10.12.1 General Theory
Given two finite measure spaces,
there is a way to define a σ
algebra of subsets of X ×Y
, denoted by ℱ×S
and a measure, denoted by μ×ν
on this σ
algebra such that
whenever A ∈ℱ and B ∈S. This is naturally related to the concept of iterated integrals
similar to what is used in calculus to evaluate a multiple integral. The approach is based
on something called a π system, [?].
Definition 10.12.1 Let
be two measure spaces. A
measurable rectangle is a set of the form A × B where A ∈ℱ and B ∈S.
Definition 10.12.2 Let Ω be a set and let K be a collection of subsets of Ω. Then
K is called a π system if ∅,Ω ∈K and whenever A,B ∈K, it follows A ∩ B ∈K.
Obviously an example of a π system is the set of measurable rectangles
The following is the fundamental lemma which shows these π systems are useful. This
lemma is due to Dynkin.
Lemma 10.12.3 Let K be a π system of subsets of Ω, a set. Also let G be a
collection of subsets of Ω which satisfies the following three properties.
- If A ∈G, then AC ∈G
i=1∞ is a sequence of disjoint sets from G then ∪i=1∞Ai ∈G.
Then G⊇ σ
, where σ
is the smallest σ algebra which contains K.
Proof: First note that if
then ∩ℋ yields a collection of sets which also satisfies 1 - 3. Therefore, I will assume in
the argument that G is the smallest collection satisfying 1 - 3. Let A ∈K and
I want to show GA satisfies 1 - 3 because then it must equal G since G is the smallest
collection of subsets of Ω which satisfies 1 - 3. This will give the conclusion that for
A ∈K and B ∈G, A ∩ B ∈G. This information will then be used to show that
if A,B ∈G then A ∩ B ∈G. From this it will follow very easily that G is a
σ algebra which will imply it contains σ
. Now here are the details of the
Since K is given to be a π system, K⊆GA. Property 3 is obvious because if
sequence of disjoint sets in
because A ∩ Bi ∈G and the property 3 of G.
It remains to verify Property 2 so let B ∈GA. I need to verify that BC ∈GA. In other
words, I need to show that A ∩ BC ∈G. However,
Here is why. Since B ∈GA, A ∩ B ∈G and since A ∈K⊆G it follows AC ∈G by
assumption 2. It follows from assumption 3 the union of the disjoint sets, AC and
and then from 2
the complement of their union is in G
. Thus GA
and this implies since G
is the smallest such, that GA ⊇G
. However, GA
constructed as a subset of G
. This proves that for every B ∈G
and A ∈K
, A ∩ B ∈G
Now pick B ∈G
I just proved K⊆GB. The other arguments are identical to show GB satisfies 1 -
3 and is therefore equal to G. This shows that whenever A,B ∈G it follows
A ∩ B ∈G.
This implies G is a σ algebra. To show this, all that is left is to verify G is closed
under countable unions because then it follows G is a σ algebra. Let
. Then let
because finite intersections of sets of G
are in G
. Since the Ai′
are disjoint, it
Therefore, G⊇ σ
and this proves the Lemma.
With this lemma, it is easy to define product measure.
be two finite measure spaces. Define
to be the set of
measurable rectangles, A × B
, A ∈ℱ
and B ∈S
where in the above, part of the requirement is for all integrals to make sense.
Then K⊆G. This is obvious.
Next I want to show that if E ∈G then EC ∈G. Observe XEC = 1 −XE and so
which shows that if E ∈G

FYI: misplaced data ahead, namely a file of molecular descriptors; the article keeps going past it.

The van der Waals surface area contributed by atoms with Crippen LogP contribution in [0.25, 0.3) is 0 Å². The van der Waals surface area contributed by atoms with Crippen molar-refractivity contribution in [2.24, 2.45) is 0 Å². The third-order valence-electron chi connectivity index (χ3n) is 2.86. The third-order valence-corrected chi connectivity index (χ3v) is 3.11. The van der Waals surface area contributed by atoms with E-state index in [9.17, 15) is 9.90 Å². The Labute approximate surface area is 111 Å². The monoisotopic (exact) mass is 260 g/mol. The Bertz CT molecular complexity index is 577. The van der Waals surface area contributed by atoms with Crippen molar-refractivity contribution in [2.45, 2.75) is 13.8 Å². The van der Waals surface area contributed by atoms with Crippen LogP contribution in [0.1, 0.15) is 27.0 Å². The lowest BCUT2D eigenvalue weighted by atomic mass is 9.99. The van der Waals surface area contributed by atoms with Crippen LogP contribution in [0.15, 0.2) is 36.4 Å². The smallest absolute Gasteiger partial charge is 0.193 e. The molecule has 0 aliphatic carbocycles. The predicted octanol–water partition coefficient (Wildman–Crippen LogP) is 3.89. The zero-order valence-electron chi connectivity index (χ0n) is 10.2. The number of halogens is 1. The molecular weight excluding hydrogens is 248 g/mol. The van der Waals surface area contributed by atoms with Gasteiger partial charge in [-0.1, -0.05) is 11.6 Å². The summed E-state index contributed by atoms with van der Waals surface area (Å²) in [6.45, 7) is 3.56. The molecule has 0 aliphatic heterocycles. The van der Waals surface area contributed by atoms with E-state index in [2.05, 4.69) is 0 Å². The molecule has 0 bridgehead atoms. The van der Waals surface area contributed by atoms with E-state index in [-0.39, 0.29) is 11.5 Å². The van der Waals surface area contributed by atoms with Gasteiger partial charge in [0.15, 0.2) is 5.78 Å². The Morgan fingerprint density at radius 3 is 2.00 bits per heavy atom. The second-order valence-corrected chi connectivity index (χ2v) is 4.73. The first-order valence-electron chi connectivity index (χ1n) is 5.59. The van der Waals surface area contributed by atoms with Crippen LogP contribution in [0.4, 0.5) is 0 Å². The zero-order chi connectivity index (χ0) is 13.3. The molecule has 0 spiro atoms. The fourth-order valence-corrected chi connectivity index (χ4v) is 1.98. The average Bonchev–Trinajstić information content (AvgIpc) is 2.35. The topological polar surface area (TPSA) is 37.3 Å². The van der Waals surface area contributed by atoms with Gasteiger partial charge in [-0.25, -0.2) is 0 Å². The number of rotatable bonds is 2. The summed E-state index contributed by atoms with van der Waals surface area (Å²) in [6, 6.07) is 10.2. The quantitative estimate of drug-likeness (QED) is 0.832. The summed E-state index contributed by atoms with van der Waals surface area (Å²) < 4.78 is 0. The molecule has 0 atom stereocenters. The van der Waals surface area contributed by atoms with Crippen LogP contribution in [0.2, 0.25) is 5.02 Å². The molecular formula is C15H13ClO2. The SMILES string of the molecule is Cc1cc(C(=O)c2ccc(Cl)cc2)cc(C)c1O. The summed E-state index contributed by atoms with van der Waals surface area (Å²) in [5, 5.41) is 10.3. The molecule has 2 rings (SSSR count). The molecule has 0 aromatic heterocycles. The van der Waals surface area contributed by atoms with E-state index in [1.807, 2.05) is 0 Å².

, then EC ∈G
Next I want to show G is closed under countable unions of disjoint sets of G. Let
be a sequence of disjoint sets from
the interchanges between the summation and the integral depending on the
monotone convergence theorem. Thus G
is closed with respect to countable disjoint
From Lemma 10.12.3, G⊇ σ
Also the computation in 10.12.55
that on σ
one can define a measure, denoted by
μ × ν
and that for every
E ∈ σ
Now here is Fubini’s theorem.
Theorem 10.12.4 Let f : X ×Y → [0,∞] be measurable with respect to the σ algebra,
just defined and let μ × ν be the product measure of 10.12.56 where μ and ν are
finite measures on
be an increasing sequence of
measurable simple functions
which converges pointwise to
The above equation holds for sn
in place of f
was shown above. The final result follows from passing to the limit and using the
monotone convergence theorem. ■
The symbol, ℱ×S denotes σ
Of course one can generalize right away to measures which are only σ finite.
Theorem 10.12.5 Let f : X ×Y → [0,∞] be measurable with respect to the σ algebra,
just defined and let μ×ν be the product measure of 10.12.56 where μ and ν are σ
finite measures on
Proof: Since the measures are σ finite, there exist increasing sequences of sets,
. Then μ
restricted to Xn
and Y n
respectively are finite. Then from Theorem 10.12.4
Passing to the limit yields
whenever f is as above. In particular, you could take f = XE where E ∈ℱ×S and
Then just as in the proof of Theorem 10.12.4, the conclusion of this theorem is obtained.
This proves the theorem.
It is also useful to note that all the above holds for ∏
i=1nXi in place of X ×Y. You
would simply modify the definition of G in 10.12.54 including all permutations for the
iterated integrals and for K you would use sets of the form ∏
i=1nAi where Ai is
measurable. Everything goes through exactly as above. Thus the following is
Theorem 10.12.6 Let
i=1n be σ finite measure spaces and let ∏
denote the smallest σ algebra which contains the measurable boxes of the form ∏
where Ai ∈ℱi. Then there exists a measure, λ defined on ∏
i=1nℱi such that if
] is ∏
i=1nℱi measurable, and
is any permutation of